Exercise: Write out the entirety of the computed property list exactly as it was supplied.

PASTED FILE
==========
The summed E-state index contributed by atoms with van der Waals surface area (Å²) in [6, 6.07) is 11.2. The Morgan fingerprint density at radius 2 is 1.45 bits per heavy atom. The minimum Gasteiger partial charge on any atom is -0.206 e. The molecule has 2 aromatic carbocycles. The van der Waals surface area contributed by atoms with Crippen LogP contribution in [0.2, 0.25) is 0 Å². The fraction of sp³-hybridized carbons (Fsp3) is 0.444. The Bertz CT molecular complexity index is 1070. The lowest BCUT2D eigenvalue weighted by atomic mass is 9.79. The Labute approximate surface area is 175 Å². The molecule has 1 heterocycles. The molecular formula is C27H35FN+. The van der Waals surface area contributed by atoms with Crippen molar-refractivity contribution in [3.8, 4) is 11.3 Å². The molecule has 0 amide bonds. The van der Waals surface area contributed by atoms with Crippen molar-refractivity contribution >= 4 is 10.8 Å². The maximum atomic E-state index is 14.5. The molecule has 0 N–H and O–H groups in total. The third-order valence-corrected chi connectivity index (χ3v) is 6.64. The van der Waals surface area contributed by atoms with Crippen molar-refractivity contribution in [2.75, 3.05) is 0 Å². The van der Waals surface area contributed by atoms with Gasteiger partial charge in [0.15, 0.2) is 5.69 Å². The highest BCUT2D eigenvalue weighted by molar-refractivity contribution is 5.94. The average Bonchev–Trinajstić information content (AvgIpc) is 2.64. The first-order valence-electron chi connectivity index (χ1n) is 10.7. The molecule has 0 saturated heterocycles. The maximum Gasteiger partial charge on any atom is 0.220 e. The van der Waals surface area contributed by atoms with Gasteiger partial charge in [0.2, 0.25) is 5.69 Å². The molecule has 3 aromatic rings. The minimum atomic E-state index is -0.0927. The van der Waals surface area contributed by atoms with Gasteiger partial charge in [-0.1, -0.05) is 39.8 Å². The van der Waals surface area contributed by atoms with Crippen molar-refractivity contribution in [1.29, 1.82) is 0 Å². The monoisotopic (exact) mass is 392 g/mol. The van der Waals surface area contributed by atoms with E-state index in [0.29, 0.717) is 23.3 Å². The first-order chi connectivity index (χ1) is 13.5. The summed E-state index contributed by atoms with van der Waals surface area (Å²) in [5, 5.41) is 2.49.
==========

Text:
The summed E-state index contributed by atoms with van der Waals surface area (Å²) in [6, 6.07) is 11.2. The Morgan fingerprint density at radius 2 is 1.45 bits per heavy atom. The minimum Gasteiger partial charge on any atom is -0.206 e. The molecule has 2 aromatic carbocycles. The van der Waals surface area contributed by atoms with Crippen LogP contribution in [0.2, 0.25) is 0 Å². The fraction of sp³-hybridized carbons (Fsp3) is 0.444. The Bertz CT molecular complexity index is 1070. The lowest BCUT2D eigenvalue weighted by atomic mass is 9.79. The Labute approximate surface area is 175 Å². The molecule has 1 heterocycles. The molecular formula is C27H35FN+. The van der Waals surface area contributed by atoms with Crippen molar-refractivity contribution in [3.8, 4) is 11.3 Å². The molecule has 0 amide bonds. The van der Waals surface area contributed by atoms with Crippen molar-refractivity contribution >= 4 is 10.8 Å². The maximum atomic E-state index is 14.5. The molecule has 0 N–H and O–H groups in total. The third-order valence-corrected chi connectivity index (χ3v) is 6.64. The van der Waals surface area contributed by atoms with Crippen molar-refractivity contribution in [2.75, 3.05) is 0 Å². The van der Waals surface area contributed by atoms with Gasteiger partial charge in [0.15, 0.2) is 5.69 Å². The highest BCUT2D eigenvalue weighted by molar-refractivity contribution is 5.94. The average Bonchev–Trinajstić information content (AvgIpc) is 2.64. The first-order valence-electron chi connectivity index (χ1n) is 10.7. The molecule has 0 saturated heterocycles. The maximum Gasteiger partial charge on any atom is 0.220 e. The van der Waals surface area contributed by atoms with Gasteiger partial charge in [0.2, 0.25) is 5.69 Å². The molecule has 3 aromatic rings. The minimum atomic E-state index is -0.0927. The van der Waals surface area contributed by atoms with Gasteiger partial charge in [-0.1, -0.05) is 39.8 Å². The van der Waals surface area contributed by atoms with Crippen molar-refractivity contribution in [1.29, 1.82) is 0 Å². The monoisotopic (exact) mass is 392 g/mol. The van der Waals surface area contributed by atoms with E-state index in [0.29, 0.717) is 23.3 Å². The first-order chi connectivity index (χ1) is 13.5. The summed E-state index contributed by atoms with van der Waals surface area (Å²) in [5, 5.41) is 2.49.